Official White House portrait of James Madison, by John Vanderlyn

Official White House portrait of James Madison, by John Vanderlyn

“Knowledge will forever govern ignorance; and a people who mean to be their own governors must arm themselves with the power which knowledge gives.”

James Madison was born March 16, 1751 in Port Conway, Virginia. He was the oldest of ten children born to a distinguished planter family. Madison’s formal education began at the age of 11 when he attended a boarding school taught by Donald Robertson. This Scott introduced young James Madison to the Scottish Enlightenment, of which he became a life-long student. From 16 to 18, Madison was tutored by another Scot, the Reverend William Martin who happened to have graduated from The College of New Jersey (est. 1746; 1896 name changed to Princeton) and in 1769, Madison was accepted as a Sophomore and graduated in 1771. He remained at the college for a graduate year under the Reverend John Witherspoon (signer of the Declaration of Independence).

In 1772, while reading for the law at Montpelier, he began his life-long support to the cause of religious freedom. In 1774 he was appointed to the Orange Safety Committee and passionately entered into the Independence movement. While Madison was a colonel in the Orange militia in 1775, his health precluded any service in the field. He was elected to be a delegate to the Virginia Constitutional Convention in 1776, serving also in the General Assembly, and met Thomas Jefferson; beginning their 50 year friendship and brilliant political partnership. Madison framed the Virginia Constitution in the House of Delegates and later served as Council of State (1778-1780).

In 1780 Madison became the youngest delegate to the Continental Congress. An early advocate of a strong central government, Madison attended both the Mount Vernon Conference and the Annapolis Convention. He earned the title “Father of the Constitution” from his preparations, research and writings prior to the 1787 Philadelphia Convention while in his Montpelier library; his efforts to drive the Constitution through (speaking over 200 times, never missed a session, negotiated and compromised) and his dedicated efforts toward the ratification of the Constitution. Madison, along with John Jay and Alexander Hamilton, authored the Federalist Papers, essays supporting ratification. In 1788, he campaigned tirelessly for the Constitution’s ratification in Virginia. He faced stiff opposition in his home state but finally gained support with the promise of a Bill of Rights; the first Ten Amendments to the Constitution.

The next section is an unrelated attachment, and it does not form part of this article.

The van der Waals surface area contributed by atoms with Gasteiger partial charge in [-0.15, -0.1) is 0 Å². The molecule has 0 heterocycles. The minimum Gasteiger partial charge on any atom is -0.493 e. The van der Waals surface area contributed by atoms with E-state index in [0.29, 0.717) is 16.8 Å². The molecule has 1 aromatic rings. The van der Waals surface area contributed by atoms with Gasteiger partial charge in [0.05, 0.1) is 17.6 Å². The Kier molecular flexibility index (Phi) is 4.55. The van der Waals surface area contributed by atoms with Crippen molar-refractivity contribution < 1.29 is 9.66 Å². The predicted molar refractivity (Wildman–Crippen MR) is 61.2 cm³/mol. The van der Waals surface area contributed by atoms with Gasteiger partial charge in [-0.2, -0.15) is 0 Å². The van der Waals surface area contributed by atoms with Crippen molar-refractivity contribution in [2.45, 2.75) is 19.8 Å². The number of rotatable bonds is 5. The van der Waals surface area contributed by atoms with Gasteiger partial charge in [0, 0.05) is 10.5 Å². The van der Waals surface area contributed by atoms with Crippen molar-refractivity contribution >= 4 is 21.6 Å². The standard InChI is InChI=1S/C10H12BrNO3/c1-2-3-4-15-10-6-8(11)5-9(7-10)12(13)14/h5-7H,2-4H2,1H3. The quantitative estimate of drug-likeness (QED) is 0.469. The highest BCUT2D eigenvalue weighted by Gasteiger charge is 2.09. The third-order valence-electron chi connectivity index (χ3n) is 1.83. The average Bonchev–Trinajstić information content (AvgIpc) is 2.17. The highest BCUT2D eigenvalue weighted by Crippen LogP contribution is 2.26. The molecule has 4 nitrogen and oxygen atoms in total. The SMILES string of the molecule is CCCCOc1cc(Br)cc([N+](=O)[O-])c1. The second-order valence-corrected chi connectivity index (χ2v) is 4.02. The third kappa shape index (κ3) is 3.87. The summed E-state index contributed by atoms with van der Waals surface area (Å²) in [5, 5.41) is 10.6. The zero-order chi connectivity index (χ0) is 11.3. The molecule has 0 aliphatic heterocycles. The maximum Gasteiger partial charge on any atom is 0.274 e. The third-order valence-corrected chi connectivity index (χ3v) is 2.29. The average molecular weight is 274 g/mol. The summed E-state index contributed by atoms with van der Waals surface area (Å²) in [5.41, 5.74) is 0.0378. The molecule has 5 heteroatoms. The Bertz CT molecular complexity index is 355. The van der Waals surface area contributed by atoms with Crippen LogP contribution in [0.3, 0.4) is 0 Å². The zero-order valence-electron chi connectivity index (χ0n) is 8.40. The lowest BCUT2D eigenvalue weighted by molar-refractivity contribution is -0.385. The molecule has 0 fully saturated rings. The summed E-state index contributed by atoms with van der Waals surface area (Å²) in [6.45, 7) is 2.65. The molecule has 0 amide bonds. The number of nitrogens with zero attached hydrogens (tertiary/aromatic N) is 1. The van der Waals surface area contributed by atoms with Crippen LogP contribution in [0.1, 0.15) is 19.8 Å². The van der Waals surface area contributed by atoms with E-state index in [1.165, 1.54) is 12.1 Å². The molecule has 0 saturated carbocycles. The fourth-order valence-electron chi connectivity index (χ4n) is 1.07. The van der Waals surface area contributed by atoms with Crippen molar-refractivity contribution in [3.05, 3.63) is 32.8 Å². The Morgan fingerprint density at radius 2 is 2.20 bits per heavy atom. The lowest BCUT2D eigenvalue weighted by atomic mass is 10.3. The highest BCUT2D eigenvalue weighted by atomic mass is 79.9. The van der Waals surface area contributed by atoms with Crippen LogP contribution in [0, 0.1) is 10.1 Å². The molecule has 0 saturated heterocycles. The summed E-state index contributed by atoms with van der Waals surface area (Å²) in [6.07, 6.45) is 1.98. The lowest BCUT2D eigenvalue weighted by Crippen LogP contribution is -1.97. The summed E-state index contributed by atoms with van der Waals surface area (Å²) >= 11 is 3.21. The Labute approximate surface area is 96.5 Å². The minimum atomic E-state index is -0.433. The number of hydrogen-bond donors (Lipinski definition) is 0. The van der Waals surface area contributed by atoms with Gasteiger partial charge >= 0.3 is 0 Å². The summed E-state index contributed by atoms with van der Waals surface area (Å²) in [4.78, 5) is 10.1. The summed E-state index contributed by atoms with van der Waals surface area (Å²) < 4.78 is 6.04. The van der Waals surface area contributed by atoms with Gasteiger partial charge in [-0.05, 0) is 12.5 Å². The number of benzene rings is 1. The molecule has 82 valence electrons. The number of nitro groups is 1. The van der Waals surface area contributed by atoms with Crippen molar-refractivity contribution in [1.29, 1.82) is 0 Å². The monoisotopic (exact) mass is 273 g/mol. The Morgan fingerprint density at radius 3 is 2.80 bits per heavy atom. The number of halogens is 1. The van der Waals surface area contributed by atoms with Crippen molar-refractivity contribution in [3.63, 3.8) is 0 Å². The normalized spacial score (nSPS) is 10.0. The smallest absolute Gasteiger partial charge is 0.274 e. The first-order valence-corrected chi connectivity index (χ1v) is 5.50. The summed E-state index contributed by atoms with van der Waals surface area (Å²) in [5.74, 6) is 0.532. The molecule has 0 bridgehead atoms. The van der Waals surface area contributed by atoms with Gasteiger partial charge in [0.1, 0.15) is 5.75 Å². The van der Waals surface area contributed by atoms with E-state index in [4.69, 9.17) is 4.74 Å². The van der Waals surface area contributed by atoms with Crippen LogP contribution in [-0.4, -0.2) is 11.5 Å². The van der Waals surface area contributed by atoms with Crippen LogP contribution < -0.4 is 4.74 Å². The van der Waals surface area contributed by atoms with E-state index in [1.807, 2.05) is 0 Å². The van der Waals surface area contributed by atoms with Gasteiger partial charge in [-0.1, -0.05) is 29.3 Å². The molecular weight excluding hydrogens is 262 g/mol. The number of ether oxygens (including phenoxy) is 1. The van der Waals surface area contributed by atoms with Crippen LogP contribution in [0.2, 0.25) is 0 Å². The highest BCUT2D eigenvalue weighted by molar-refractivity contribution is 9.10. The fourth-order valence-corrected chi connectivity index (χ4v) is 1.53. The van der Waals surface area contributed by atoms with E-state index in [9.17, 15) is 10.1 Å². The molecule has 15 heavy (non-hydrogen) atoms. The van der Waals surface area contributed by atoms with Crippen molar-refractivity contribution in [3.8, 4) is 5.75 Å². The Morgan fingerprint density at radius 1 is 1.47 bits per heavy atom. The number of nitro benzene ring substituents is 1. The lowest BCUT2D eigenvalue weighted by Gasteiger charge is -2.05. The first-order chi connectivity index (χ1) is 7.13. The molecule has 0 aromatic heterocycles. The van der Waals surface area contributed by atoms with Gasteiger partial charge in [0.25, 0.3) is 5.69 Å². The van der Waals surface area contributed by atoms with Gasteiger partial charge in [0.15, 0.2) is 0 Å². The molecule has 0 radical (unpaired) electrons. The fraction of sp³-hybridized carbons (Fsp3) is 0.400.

In the spring of 1794 Madison was at the pinnacle of the political world when introduced to his future wife, a Quaker widow and mother, Dolley Payne Todd. After a brief courtship they were marred on September 15, 1794. While they had no children during their 41 years of marriage, Dolley’s surviving son (Payne) from her first marriage to Quaker attorney John Todd was raised as Madison’s son.

After a period of semi-retirement (1797-1800) James Madison became President Jefferson’s Secretary of State for two terms (1801-1809). He was involved in many events fleshing out the Constitution and it’s actual implementation as well as westward expansion through the Louisiana Purchase and the Lewis and Clark Expedition.

He served as the fourth president of the United States for two terms, 1809-1817. The War of 1812 proved that the country could be at war and citizens could still retain their rights as guaranteed under the Constitution. During the war, it was the British bombardment of Fort McHenry in Baltimore that inspired Francis Scott Key’s writing the words to The Star Spangled Banner after the August 24, 1814 burning of Washington City’s governmental buildings and the presidential mansion (The White House).

James and Dolley Madison retired to his beloved Montpelier in 1817 where he remained interested and active in the political world. He served on the Board of Visitors at the University of Virginia and became Rector upon Jefferson’s death, received countless visitors, including the “Nation’s Guest” the Marquis de Lafayette, founded the American Colonization Society (a group dedicated to the freedom and transportation of slaves back to Africa) and even attended the 1829 Virginia Constitutional Convention.

James Madison died at Montpelier the morning of June 28, 1836 at the age of 85.


"The President's House" by George Munger (ca. 1815), showing the burned remains of the White House after the Burning of Washington

In 1789, Madison won a seat in the first House of Representatives, where he served until 1797. By this time he was a committed leader of the Democratic-Republicans, and he became Secretary of State in 1801 when his friend and co-founder of that party, Thomas Jefferson, became president. Madison succeeded Jefferson in 1809, and it was during his administration that the long-standing tensions between Britain and the United States finally erupted into the War of 1812. The British burned Washington to the ground 1814, though later that year, the signing of the Treaty of Ghent ended the war and returned Anglo-American relations to status quo ante bellum (the state of things before the war).

After his second term as president, Madison retired to his plantation, Montpelier, where he edited the journal he kept during the Constitutional Convention. He wrote newspaper articles supporting fellow Democratic-Republican (and fellow Virginian) President James Monroe. Madison acted as Monroe’s informal adviser on foreign policy. In his last years, Madison became actively involved in the American Colonization Society, an organization that encouraged the emancipation of slaves and their resettlement in Africa.

“Each generation should be made to bear the burden of its own wars, instead of carrying them on, at the expense of other generations.”